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A thriving Gaming Industry in the Philippines has long been the dream of many-a-Filipino gamer. Just ask anyone who grew up playing on a Nintendo Family Computer, a Sega Genesis, a Sony PlayStation, or even a Windows 98 PC and chances are they once dreamt of creating the next Mario, Sonic, Resident Evil, or CounterStrike.
Sadly, despite enthusiasm of the Pinoy playing population the dream has eluded the country for a number of reasons. Some blame the poor economic conditions of the past 3 decades, others cite the lack of qualified developers, and many just don’t see it as a viable source of livelihood.
However, according to Derrick Mapagu CEO and Founder of local game studio Most Played Games, the local gaming industry has greatly improved in terms of talent.
“I’d say the Philippine gaming industry is still not as big as it should be, but it is definitely growth was enormous the past 5 years. Especially with growth of Game Engine tools like Unity to help on the gap of technical capabilities locally, and of course schools which offer Game Development courses,” Mapagu said.
Mapagu adds that the Philippines still lacks a game that will take the world by storm—the likes of Pokemon Go which has made news headlines not only online but on traditional media outlets.
Ed Geronia, the former EIC of the now defunct Games Master Magazine Philippines also shares Mapagu’s sentiments.
“We are still lagging behind compared to other countries such as Singapore which has a government that incentivizes and supports game and software development as well as the whole startup scene,” Geronia said.
In the embryotic days of gaming in the Philippines, acquiring the physical components (i.e. the game console itself) was already an ordeal. For one, they were relatively pricey—a console could set you back P1,500 in the early ‘90s or about one tenth of the price of a car. Cartridges cost around 300-500 each bootlegged versions went for about P200.
Come the advent of the new millennium and desktop PCs began to rule the roost. A new thing called the Internet gave birth to online games, but as we know now the unavailability of home computers then effectively limited such activities to internet cafes aka “cyberhubs”.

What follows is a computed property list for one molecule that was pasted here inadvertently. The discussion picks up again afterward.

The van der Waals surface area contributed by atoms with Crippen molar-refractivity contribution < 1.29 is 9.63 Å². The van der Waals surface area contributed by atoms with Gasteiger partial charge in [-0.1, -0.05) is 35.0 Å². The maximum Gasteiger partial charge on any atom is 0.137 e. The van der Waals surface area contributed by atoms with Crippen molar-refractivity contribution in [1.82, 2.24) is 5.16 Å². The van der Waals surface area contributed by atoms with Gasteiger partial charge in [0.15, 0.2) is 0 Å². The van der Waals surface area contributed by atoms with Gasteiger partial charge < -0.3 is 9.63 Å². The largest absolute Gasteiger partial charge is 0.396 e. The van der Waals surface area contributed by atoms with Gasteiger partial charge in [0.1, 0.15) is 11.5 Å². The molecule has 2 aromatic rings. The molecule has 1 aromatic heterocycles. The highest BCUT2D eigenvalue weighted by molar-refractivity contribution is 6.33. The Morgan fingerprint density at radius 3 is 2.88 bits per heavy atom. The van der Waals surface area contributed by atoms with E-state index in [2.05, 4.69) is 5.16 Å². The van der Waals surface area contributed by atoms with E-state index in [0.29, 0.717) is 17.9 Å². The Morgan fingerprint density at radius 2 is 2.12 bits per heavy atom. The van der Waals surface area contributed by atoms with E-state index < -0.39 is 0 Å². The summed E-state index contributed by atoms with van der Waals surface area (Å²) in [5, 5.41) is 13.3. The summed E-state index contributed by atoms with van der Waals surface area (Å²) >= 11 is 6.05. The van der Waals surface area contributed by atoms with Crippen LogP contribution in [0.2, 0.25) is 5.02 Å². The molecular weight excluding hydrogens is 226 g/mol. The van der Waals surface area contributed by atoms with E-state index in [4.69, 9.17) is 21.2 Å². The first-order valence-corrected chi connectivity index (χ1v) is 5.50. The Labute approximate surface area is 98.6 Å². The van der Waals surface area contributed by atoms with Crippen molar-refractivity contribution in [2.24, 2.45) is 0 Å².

Fast forward to today and the story is vastly different. Gaming- and internet-capable smartphones go for as low as below P1,000.
“The turning point for a lot of local companies to go into game development was the rise of game capable phones. It started with Java games on the Symbian OS until it transitioned into Android and iOS game development,” said Geronia
Another equally-limiting parameter in the past was that games, whether in cartridge or disc format, weren’t readily distributable and available.
App stores, let alone internet connectivity that’s capable of downloading MBs upon MBs of data were simply non-existent then. DVDs were the best bet for transferring large files at the turn of the millennium, but they, too, were pricey.
“Smaller teams are not limited now to publishers like Ubisoft in order to publish the games--this affected the industry greatly,” said Mapagu. “If you look at the top charts in iOS App Store or Google Play, most of the games now are from small teams.”
But for the local industry to be truly internationally competitive, both Geronia and Mapagu believe that government and private sector support are key.
“We are still lagging behind compared to other countries such as Singapore which has a government that incentivizes and supports game and software development as well as the whole startup scene,” said Geronia.
“Frankly speaking, ‘nailing the big one’ in the casual mobile space is what I also envision making in my own company ‘Most Played Games’. I believe at this stage, each studio in PH should help out each other and work together as a community,” said Mapagu.
Indeed the Philippines still has a lot of challenges to hurdle, but if the fire and fervor serves as indication, it is by no means ready to bid “GG” any time soon.
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